Jane's husband, Boo, is also a past president of the Desert Riders, and he boasts a well-used trail named in his honor. The Earl Coffman Trail was named after the group's first president, the son of Dr. Harry and Nellie Coffman of Desert Inn fame. The Lykken Trail is one of the most-used by hikers, providing breathtaking views of the entire city. Bud Furer is an avid equestrian who has spent much of his own time and money promoting trails, notably the Shannon Trail named in memory of Shannon Corliss. Furer's namesake trail leads across Mesquite Country Club golf course to intersect with the Lykken Trail.

The Desert Riders have created 28 trails in all — many of them adaptations of, or improvements on, ancient trails used by Cahuilla Indians in their migratory hunting and gathering. Current president Bill Hillman, who is also president of the group's fledgling offshoot, Coachella Valley Trails Council, says, "I can't tell you how much the Cahuilla Indians have helped us over the years. Desert Riders have helped preserve the old trails and it gives people another reason to visit the canyons."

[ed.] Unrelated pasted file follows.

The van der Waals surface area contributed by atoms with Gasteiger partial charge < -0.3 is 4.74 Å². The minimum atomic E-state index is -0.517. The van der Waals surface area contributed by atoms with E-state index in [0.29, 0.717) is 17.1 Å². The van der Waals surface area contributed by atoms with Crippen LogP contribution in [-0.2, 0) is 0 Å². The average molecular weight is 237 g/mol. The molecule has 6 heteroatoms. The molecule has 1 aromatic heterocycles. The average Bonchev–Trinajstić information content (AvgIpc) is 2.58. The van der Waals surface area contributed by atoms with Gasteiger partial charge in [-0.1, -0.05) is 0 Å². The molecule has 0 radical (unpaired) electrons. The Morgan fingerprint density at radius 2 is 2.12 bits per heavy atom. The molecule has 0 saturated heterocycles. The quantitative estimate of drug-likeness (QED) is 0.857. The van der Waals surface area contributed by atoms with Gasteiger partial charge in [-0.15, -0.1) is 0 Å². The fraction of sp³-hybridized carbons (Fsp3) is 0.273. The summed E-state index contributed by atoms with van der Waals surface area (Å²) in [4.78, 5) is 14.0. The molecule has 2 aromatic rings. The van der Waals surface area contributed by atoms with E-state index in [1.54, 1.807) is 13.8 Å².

The new Trails Council represents a big change in the future of the Desert Riders, one that the group has brought on itself. "We didn't feel we should be trailblazers anymore," says Hillman, explaining why the Desert Riders decided to phase out that part of their activities. "The area has changed so much and there are so many groups who need to work together. We've been fortunate to avoid the trail wars that have torn apart the hikers, bikers and riders in other parts of California. Here, we all work together."

Bruce Poynter agrees. This local resident, longtime hiker and lead guide for Desert Adventures, is one who appreciates the Riders' work. "Hiking is a big attraction here — for locals and visitors — but so many hikers don't know  they owe all their fun to the Desert  Riders. Without them, these mountains would be inaccessible. "

The Trails Council will pursue these peacemaking efforts. In just two short years, Hillman says, they have forged strong ties with the Forest Service, Bureau of Land Management, Fish and Game Department, National Park Service, city representatives and hiking, biking and equestrian clubs. The Trails Council will oversee new and existing trails throughout the valley. Trail maintenance will then become the province of the Desert Riders.

In the meantime, the work of the Desert Riders continues at full gallop, working with new trails and parks that will eventually circle the Coachella Valley, from the desert floor to the mountains and back again. But more and more of their responsibilities will fall to the council.

The council is ready.